On the doctrinal surface, there is a deep divide between common and continental law when it comes to the origin of contractual obligations. Under continental law, in principle a unilateral promise suffices. Common law by contrast requires consideration. When it comes to deciding cases, the divide is much less pronounced. But for the most part the law does not govern people's lives through adjudication. It matches or molds their moral intuitions. We test these intuitions in the lab. If consideration is required, participants believe that all participants make more ambitious promises. But they themselves make a more cautious promise. These two effects cancel out, so that promises are not more likely to be kept with consideration.
Abuse of Power – An experimental investigation of the effects of power and transparency on centralized punishment
15
2017
Abstract
We investigate power abuse of a single punisher in a public-goods-game subject to variations in punishment power and contribution transparency. We find a high amount of abuse across all conditions. More power led to more abuse over time, while transparency could only curb abuse in the high power conditions. These findings highlight the dangers of power centralization, but suggest a more complex relation of power and transparency.
Precautionary recapitalisations: time for a review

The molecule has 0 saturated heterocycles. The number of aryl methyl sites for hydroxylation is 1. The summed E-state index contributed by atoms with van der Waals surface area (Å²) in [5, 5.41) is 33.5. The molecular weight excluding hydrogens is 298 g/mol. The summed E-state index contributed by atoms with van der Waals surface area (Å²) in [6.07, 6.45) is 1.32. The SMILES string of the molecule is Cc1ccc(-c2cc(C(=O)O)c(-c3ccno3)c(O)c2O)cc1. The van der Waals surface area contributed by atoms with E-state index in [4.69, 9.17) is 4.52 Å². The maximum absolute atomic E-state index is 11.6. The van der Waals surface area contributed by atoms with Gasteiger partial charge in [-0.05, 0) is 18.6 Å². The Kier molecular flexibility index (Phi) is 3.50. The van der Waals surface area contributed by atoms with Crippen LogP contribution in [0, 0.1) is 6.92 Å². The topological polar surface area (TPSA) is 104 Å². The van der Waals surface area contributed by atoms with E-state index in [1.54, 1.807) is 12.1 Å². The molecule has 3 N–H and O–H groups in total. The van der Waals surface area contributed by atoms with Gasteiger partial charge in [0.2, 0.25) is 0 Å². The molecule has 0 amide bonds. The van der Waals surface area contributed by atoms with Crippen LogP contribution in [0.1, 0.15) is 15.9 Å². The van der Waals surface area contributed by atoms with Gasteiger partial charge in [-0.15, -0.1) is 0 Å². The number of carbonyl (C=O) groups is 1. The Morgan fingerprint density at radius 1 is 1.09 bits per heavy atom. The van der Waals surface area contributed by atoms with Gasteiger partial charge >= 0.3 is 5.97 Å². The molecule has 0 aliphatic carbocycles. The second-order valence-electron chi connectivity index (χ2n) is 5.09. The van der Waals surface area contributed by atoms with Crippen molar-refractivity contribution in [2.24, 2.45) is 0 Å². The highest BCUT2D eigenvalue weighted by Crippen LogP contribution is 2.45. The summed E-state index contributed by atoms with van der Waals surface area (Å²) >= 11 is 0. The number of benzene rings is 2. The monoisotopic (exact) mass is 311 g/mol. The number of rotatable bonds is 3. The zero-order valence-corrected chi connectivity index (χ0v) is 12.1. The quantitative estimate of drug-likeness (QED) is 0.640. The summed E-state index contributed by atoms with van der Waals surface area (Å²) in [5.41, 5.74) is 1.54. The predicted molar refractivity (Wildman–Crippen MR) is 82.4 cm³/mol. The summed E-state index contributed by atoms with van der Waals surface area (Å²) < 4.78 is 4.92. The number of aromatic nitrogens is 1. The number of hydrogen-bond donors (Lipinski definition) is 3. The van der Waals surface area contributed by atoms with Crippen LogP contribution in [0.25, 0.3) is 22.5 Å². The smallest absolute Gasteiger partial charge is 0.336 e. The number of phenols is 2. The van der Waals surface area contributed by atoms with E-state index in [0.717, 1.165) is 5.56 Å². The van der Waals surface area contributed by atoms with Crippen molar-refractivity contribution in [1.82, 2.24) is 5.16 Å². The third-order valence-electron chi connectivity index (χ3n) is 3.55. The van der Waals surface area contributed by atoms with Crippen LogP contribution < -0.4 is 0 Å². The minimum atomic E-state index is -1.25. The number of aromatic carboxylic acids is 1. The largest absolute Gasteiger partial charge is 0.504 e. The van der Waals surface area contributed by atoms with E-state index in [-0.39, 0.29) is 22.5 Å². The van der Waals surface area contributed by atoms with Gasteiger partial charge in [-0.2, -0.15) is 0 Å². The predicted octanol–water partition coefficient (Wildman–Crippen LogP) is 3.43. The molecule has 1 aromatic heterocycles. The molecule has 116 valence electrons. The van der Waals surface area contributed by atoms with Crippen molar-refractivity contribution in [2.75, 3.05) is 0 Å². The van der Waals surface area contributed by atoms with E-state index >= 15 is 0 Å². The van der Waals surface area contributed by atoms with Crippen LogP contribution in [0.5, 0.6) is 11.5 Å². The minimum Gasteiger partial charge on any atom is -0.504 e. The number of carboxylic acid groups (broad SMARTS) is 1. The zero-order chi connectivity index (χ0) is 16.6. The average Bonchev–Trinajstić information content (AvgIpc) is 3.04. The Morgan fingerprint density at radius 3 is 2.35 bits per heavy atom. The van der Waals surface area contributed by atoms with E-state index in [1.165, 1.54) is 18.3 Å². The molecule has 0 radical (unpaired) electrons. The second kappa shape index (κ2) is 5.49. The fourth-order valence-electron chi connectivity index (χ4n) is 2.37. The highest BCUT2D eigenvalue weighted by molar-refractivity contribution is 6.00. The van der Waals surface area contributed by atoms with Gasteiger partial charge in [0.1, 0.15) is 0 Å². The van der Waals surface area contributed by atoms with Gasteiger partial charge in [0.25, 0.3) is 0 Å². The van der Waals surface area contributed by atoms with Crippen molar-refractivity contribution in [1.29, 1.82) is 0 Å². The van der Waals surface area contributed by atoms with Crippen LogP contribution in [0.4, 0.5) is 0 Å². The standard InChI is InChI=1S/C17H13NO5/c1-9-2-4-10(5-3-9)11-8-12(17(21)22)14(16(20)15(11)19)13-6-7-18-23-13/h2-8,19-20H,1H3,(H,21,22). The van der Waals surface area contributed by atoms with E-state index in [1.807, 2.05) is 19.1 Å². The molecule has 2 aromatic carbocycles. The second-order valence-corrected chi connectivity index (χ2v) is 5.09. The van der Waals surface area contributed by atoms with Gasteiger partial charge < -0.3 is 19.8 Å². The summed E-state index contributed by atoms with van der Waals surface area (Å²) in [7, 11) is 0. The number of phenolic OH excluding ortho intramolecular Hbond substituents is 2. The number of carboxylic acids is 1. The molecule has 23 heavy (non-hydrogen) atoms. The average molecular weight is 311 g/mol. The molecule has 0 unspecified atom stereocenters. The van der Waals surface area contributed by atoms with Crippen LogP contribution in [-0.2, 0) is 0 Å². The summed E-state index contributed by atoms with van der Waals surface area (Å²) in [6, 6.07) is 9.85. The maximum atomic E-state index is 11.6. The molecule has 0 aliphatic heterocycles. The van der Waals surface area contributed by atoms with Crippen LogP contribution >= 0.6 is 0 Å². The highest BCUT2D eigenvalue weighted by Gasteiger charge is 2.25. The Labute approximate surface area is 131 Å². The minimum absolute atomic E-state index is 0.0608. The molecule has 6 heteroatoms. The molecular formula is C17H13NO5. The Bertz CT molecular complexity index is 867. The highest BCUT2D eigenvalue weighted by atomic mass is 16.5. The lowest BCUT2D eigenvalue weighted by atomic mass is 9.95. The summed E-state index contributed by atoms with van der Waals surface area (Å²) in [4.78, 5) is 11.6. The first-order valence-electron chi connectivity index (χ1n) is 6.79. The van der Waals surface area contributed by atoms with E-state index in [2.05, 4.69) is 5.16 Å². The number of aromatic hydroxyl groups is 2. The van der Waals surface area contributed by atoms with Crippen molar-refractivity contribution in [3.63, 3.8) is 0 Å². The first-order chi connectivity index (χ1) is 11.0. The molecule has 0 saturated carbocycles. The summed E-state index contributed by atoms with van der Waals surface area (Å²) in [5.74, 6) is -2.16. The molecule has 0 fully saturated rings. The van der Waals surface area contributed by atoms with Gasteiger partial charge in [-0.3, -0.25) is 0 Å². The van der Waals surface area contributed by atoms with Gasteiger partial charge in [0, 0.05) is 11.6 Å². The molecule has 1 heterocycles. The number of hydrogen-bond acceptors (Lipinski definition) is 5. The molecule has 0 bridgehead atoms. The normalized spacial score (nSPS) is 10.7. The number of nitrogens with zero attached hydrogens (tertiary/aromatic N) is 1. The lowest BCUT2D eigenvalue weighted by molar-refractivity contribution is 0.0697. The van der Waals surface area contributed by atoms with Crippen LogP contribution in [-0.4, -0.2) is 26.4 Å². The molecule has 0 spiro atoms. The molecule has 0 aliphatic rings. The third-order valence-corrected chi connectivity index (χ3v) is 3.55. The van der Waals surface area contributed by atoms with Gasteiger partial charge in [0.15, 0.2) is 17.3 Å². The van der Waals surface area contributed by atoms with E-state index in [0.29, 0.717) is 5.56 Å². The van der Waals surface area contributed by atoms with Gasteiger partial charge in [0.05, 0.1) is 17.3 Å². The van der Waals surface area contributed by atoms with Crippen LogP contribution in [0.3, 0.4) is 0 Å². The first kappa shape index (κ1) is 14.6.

14
2017
Abstract
The first part of the paper considers the effects of pre-empting a resolution procedure for a troubled financial institution by a precautionary recapitalization as specified in Article 32 (4) (d) of the Bank Recovery and Resolution Directive (BRRD). Benefits are seen for the maintenance of systemically important operations of an institution with legally independent subsidiaries in multiple jurisdictions and possibly for the maintenance of lending in situations where an entire banking system is involved. Other systemic concerns, such as the maintenance of lending when only part of a banking system is affected, the avoidance of damage to money markets, and potential systemic effects from bailing in creditors, can be addressed in a resolution procedure under the rules of the BRRD and do not require the instrument of a precautionary recapitalization. The second part of the paper provides a critical assessment of Article 32 (4) (d) of the BRRD and finds some weaknesses that contribute to raising taxpayers’ costs or to reducing the effectiveness of the operation. The availability of precautionary recapitalization outside of resolution contributes to undue and costly delays in acknowledging and addressing problems. The conditions specified in the Directive are problematic, sometimes too tough, sometimes too lenient, most importantly because the objectives of State aid control differ from the objectives of the BRRD. The paper concludes with suggestions for reform.